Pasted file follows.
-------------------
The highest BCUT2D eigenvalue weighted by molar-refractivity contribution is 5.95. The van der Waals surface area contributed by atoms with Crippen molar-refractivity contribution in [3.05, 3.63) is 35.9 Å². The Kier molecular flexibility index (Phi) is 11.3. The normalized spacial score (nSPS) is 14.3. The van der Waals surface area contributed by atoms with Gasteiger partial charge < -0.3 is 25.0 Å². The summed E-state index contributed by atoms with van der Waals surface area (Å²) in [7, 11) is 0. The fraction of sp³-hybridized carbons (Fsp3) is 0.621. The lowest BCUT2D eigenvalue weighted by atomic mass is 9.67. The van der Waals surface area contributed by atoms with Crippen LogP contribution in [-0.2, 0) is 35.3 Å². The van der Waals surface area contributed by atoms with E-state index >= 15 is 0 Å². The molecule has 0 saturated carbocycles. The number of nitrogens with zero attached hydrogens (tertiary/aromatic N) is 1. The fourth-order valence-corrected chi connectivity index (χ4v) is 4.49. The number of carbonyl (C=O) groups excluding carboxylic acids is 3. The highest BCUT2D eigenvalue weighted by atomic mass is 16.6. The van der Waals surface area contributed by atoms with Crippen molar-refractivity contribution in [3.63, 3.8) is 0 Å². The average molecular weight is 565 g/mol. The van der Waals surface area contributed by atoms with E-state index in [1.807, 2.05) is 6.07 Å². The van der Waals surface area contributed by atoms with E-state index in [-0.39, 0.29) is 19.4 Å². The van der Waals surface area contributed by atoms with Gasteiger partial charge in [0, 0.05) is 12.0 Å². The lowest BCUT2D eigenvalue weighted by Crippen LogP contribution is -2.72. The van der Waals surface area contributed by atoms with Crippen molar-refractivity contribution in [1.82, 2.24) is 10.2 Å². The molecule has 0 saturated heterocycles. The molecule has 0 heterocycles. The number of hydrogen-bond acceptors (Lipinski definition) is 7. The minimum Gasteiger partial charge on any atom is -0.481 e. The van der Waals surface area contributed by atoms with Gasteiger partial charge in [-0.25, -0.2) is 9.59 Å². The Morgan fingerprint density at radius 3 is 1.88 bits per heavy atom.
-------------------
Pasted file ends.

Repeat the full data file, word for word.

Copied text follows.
The highest BCUT2D eigenvalue weighted by molar-refractivity contribution is 5.95. The van der Waals surface area contributed by atoms with Crippen molar-refractivity contribution in [3.05, 3.63) is 35.9 Å². The Kier molecular flexibility index (Phi) is 11.3. The normalized spacial score (nSPS) is 14.3. The van der Waals surface area contributed by atoms with Gasteiger partial charge < -0.3 is 25.0 Å². The summed E-state index contributed by atoms with van der Waals surface area (Å²) in [7, 11) is 0. The fraction of sp³-hybridized carbons (Fsp3) is 0.621. The lowest BCUT2D eigenvalue weighted by atomic mass is 9.67. The van der Waals surface area contributed by atoms with Crippen LogP contribution in [-0.2, 0) is 35.3 Å². The van der Waals surface area contributed by atoms with E-state index >= 15 is 0 Å². The molecule has 0 saturated carbocycles. The number of nitrogens with zero attached hydrogens (tertiary/aromatic N) is 1. The fourth-order valence-corrected chi connectivity index (χ4v) is 4.49. The number of carbonyl (C=O) groups excluding carboxylic acids is 3. The highest BCUT2D eigenvalue weighted by atomic mass is 16.6. The van der Waals surface area contributed by atoms with Crippen molar-refractivity contribution in [3.63, 3.8) is 0 Å². The average molecular weight is 565 g/mol. The van der Waals surface area contributed by atoms with E-state index in [1.807, 2.05) is 6.07 Å². The van der Waals surface area contributed by atoms with E-state index in [-0.39, 0.29) is 19.4 Å². The van der Waals surface area contributed by atoms with Gasteiger partial charge in [0, 0.05) is 12.0 Å². The lowest BCUT2D eigenvalue weighted by Crippen LogP contribution is -2.72. The van der Waals surface area contributed by atoms with Crippen molar-refractivity contribution in [1.82, 2.24) is 10.2 Å². The molecule has 0 saturated heterocycles. The molecule has 0 heterocycles. The number of hydrogen-bond acceptors (Lipinski definition) is 7. The minimum Gasteiger partial charge on any atom is -0.481 e. The van der Waals surface area contributed by atoms with Gasteiger partial charge in [-0.25, -0.2) is 9.59 Å². The Morgan fingerprint density at radius 3 is 1.88 bits per heavy atom.